Wednesday, December 28, 2011

The Yesha Populace - Let the Facts Speak

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Over the years, many entities in Israel have made systematic attempts at delegitimizing the sector of the Israeli public that lives in Judea, Samaria and Gaza (Yesha). The media, politicians and various spokesmen have done their best to demonstrate that the Jews of Yesha are outcasts, on the fringe, and all in all, a burden on Israeli society.

Picture courtesy of "politifake"
But recently-released facts suggest otherwise. Compared with other sectors of Israel, the citizens of Yesha are outstanding in their contribution to society and take a disproportionate share of the burden in defending the country.

According to statistics from the IDF, the percentage of enlistment into combat units amidst the incoming soldiers from Yesha is 61%, compared to 36% of new soldiers from Greater Tel Aviv and 44.2% of enlistees from throughout Israel.
Students from the IDF Prep Academy in Bet El

Yesha residents have stepped up to the challenge of educating the next generation: 23.4% of the Yesha workforce are teachers, as compared to the national average of 12.6%. Many of these educators work at institutions outside of Yesha.

Religious teachers at a conference in Bar Ilan University

Absorption of new immigrants into academic institutions is particularly high in Yesha. For example, at the University Center in Ariel (in Samaria), 400 Ethiopian students are studying towards their BA and Masters Degrees, as compared to a total of 25 Ethiopian students at the University of Tel Aviv.

Yesha residents do, however, have a weakness: they are terrible at waste production. The average Israeli in Yesha produces only 1.31. kilograms of trash per day, while Tel Avivians average 2.09 kilograms.
The future Tel Aviv skyline?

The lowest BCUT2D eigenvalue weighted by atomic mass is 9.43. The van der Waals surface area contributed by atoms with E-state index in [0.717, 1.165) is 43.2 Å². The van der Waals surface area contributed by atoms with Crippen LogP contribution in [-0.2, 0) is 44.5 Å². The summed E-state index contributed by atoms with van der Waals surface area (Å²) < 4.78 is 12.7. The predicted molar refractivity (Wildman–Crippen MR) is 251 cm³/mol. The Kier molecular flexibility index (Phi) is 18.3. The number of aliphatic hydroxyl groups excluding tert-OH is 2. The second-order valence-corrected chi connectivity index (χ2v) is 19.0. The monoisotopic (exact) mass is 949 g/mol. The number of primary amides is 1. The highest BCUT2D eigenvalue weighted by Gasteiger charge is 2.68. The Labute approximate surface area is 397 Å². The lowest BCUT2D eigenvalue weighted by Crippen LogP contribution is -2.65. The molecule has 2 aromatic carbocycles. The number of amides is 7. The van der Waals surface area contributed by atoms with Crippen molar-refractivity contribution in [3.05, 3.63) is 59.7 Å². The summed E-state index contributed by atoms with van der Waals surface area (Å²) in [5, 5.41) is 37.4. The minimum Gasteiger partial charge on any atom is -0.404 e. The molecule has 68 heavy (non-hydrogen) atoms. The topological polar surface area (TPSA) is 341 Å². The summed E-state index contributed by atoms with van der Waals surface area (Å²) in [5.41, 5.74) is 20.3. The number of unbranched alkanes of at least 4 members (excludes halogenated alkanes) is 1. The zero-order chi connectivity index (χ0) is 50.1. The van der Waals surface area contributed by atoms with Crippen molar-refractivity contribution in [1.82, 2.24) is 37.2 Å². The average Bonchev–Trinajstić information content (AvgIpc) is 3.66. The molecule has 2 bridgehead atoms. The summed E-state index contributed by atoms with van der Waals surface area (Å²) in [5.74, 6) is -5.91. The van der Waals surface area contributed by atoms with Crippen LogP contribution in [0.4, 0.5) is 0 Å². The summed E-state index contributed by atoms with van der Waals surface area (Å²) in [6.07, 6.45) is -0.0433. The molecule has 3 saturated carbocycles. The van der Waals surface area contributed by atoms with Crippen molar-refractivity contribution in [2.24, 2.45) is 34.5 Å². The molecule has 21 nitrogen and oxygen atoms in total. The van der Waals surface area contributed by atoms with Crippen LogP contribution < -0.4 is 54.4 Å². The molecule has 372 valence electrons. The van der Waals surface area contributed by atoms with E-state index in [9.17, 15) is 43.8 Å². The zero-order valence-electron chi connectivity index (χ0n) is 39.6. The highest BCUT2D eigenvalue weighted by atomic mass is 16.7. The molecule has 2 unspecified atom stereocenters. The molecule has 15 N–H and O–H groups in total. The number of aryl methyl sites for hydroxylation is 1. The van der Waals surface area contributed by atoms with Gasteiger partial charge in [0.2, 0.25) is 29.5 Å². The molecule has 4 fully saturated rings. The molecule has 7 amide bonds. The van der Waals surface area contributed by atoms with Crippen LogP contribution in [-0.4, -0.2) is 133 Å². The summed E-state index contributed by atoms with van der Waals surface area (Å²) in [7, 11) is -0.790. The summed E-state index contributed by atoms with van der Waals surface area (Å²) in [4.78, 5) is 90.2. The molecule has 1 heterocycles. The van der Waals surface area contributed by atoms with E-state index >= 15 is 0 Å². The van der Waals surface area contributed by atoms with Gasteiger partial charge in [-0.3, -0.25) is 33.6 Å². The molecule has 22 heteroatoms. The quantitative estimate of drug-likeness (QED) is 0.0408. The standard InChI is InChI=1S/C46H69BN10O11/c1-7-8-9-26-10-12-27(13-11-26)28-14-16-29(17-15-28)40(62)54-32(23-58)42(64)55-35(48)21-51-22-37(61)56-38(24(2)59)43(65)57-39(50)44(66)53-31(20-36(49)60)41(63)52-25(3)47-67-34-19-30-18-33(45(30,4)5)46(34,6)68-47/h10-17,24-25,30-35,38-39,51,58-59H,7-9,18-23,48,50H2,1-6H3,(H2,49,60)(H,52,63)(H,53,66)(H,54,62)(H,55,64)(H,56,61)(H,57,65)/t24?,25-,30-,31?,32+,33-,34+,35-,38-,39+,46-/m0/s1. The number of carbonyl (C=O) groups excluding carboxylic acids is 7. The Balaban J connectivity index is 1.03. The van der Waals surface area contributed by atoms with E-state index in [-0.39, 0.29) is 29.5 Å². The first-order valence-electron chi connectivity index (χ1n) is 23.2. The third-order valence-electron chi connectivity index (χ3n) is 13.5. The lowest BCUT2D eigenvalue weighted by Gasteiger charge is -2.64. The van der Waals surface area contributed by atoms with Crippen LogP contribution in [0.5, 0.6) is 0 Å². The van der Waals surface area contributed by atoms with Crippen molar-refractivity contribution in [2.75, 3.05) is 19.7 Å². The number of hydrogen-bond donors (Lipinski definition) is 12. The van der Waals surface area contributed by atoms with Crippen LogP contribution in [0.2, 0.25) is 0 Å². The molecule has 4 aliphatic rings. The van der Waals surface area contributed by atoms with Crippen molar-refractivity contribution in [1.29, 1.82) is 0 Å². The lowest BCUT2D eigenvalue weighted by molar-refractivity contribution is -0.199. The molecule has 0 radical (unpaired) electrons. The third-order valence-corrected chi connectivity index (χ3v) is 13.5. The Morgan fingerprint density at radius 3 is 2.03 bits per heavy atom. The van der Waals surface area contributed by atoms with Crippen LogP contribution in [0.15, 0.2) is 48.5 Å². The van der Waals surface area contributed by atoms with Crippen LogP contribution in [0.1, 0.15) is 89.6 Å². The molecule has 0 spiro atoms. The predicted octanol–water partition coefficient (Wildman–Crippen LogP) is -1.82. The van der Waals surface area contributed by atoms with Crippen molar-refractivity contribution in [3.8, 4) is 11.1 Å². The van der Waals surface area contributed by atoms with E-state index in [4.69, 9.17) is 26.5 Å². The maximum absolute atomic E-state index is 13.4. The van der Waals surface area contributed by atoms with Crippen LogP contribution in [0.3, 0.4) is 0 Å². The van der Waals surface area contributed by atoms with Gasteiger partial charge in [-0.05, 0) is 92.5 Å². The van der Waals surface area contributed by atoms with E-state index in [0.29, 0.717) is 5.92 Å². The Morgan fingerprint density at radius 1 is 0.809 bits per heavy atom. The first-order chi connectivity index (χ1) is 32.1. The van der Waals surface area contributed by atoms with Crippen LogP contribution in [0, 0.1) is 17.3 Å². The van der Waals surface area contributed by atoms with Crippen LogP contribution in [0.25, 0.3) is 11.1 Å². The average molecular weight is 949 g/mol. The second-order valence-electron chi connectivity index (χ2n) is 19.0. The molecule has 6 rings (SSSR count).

Women’s place in Israeli society has conquered the headlines in recent days, and in this regard too, the woman of Yesha have a higher than average employment rate standing at 64.2%.

Like Tennesseans (the Volunteer State), Yesha residents excel at chipping in for the sake of society. Ben Gurion University surveyed the various sectors of the Israeli public for the rate of volunteering for organizations. They found that 51% of Yesha residents volunteer, compared with 40% from Jerusalem and 32% from Tel Aviv.

A final point of interest is that in a survey held one year ago, 95% of Yesha residents said they led “happy” or “very happy” lives.
Happy Smiles in Bet El

While Israel's electronic media (radio and television) continue to do all in their power to demonize the residents of Yesha and paint them as terrorists and spies, it behooves a prudent observer to pay a visit to these blossoming Jewish towns to judge for himself the nature of this segment of Israel's populace, without the agenda-driven verbiage of the radio and TV commentators.

This article is based on an editorial which appeared in the Kislev, 5772 issue of Yesha Shelanu, a publication of the Council of Jewish Communities in Judea, Samaria and Gaza.

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Photos: Knesset Speaker Rivlin In Bet El

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In the wake of a court ruling to demolish 5 apartment buildings in Bet El, an unprecedented outpouring of support has emanated from coalition parties, who are committed to finding a solution. Activists say that the ruling won’t lead to actual destruction of the homes because:

1.      The land was purchased from an Arab with a contract over 12 years ago.

2.      The buildings are not located in a remote location but rather within the parameters of the town of Bet El.

3.      They are full-fledged concrete edifices and not makeshift, temporary homes.

On an official State visit to Bet El, Speaker of the Knesset Ruby Rivlin was honored at the Bet El Yeshiva Center to light Hanukkah candles on the last night of Hanukkah.

Below are photos from candle lighting at the yeshiva.

Knesset Speaker Ruby Rivlin lights candles. Rabbi Zalman Melamed looks on.

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